The filled containers are labelled for full traceability and then these are put into labelled boxes with product information leaflets for use at the clinic. The individual boxes are then put into larger storage boxes. Again, the process is completed to very detailed procedures and these are all documented. Most of the pictures on the news are of this Fill and Finish part of manufacturing.
Once the Drug Product is packaged in its individual cartons and then placed into larger containers, it is stored awaiting another review of the Fill and Finish batch records. Quality Control will test a number of vials or syringes from across the batch to ensure that they meet the pre agreed specification for each tested container. Failures can result in whole batches being rejected. Manufacturing and Quality Assurance approve the batch records and recommend approval.
A designated person, recognised by the MHRA (Medicines and Healthcare Regulatory Authority) called a Qualified Person (QP) reviews all of the documentation from the entire process to check that the vaccine has been made in a compliant manner, that it meets is pre-determined specification and that any details specified in the licence from the MHRA have been met. In short, the QP confirms the product is fit for use and is safe for the patient. If all this is acceptable, the QP releases each batch onto the market.
In order to best supply the Drug Product as quickly as possible the Drug Substance can be made “at risk” before regulatory approval and kept in anticipation of approval of the vaccine by the MHRA, which may be granted with a range of conditions. As these conditions are not known until regulatory approval, the Fill and Finish part of the process is not usually done in advance of regulatory approval.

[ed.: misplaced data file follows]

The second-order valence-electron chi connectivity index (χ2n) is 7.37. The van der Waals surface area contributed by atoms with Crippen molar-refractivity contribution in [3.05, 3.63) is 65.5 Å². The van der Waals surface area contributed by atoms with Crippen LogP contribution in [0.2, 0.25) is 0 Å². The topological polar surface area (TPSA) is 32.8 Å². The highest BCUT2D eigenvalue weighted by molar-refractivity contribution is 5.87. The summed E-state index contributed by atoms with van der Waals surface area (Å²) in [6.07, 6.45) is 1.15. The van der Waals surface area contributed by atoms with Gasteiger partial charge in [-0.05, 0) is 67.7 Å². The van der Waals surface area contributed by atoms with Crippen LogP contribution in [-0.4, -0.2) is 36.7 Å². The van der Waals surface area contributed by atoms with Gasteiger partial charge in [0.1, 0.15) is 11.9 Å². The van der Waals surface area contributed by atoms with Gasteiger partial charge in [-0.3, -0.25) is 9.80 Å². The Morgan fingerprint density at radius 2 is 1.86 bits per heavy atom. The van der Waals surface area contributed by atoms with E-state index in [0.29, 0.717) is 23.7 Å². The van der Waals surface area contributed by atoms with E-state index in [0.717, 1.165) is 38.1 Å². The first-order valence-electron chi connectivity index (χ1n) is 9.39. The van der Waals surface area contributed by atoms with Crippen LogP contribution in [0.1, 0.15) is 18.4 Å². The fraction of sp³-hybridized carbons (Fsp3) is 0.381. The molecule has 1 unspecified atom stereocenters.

Until the Drug Product has approval for use, it will usually be stored on the Manufacturer’s premises because the release of, in this case vaccine, has to be assured. The Drug Substance can be approved for release at this stage and this saves time in the release of the Drug Product by the QP who can refer back to the approval of the Drug Substance manufacturing processes.
In the case of the three approved Covid-19 vaccines, the MHRA must also approve the batches for release as an additional step because this is being done under an Emergency Use Authorisation. Full marketing approval will almost certainly be given at some point when the MHRA deem this to be the correct decision.
The manufacture of pharmaceuticals requires well trained personnel, a comprehensive record and an enormous amount of checking and Quality Assurance. The aim is to ensure that the scaled up manufacturing process used to make your vaccine is as close as possible to the vaccine given to people on the clinical trials, whose data has convinced the regulators of the safety, quality and efficacy of the vaccine. This means that pharmaceutical manufacturing might seem slow and difficult compared to other industries and certainly compared to baking cakes but the processes are essential when dealing with people’s lives directly.
We hope this explanation is useful. More details can be sought using the email address firstname.lastname@example.org
Catch up on the latest news, views and jobs from The Chemical Engineer. Below are the four latest issues. View a wider selection of the archive from within the Magazine section of this site.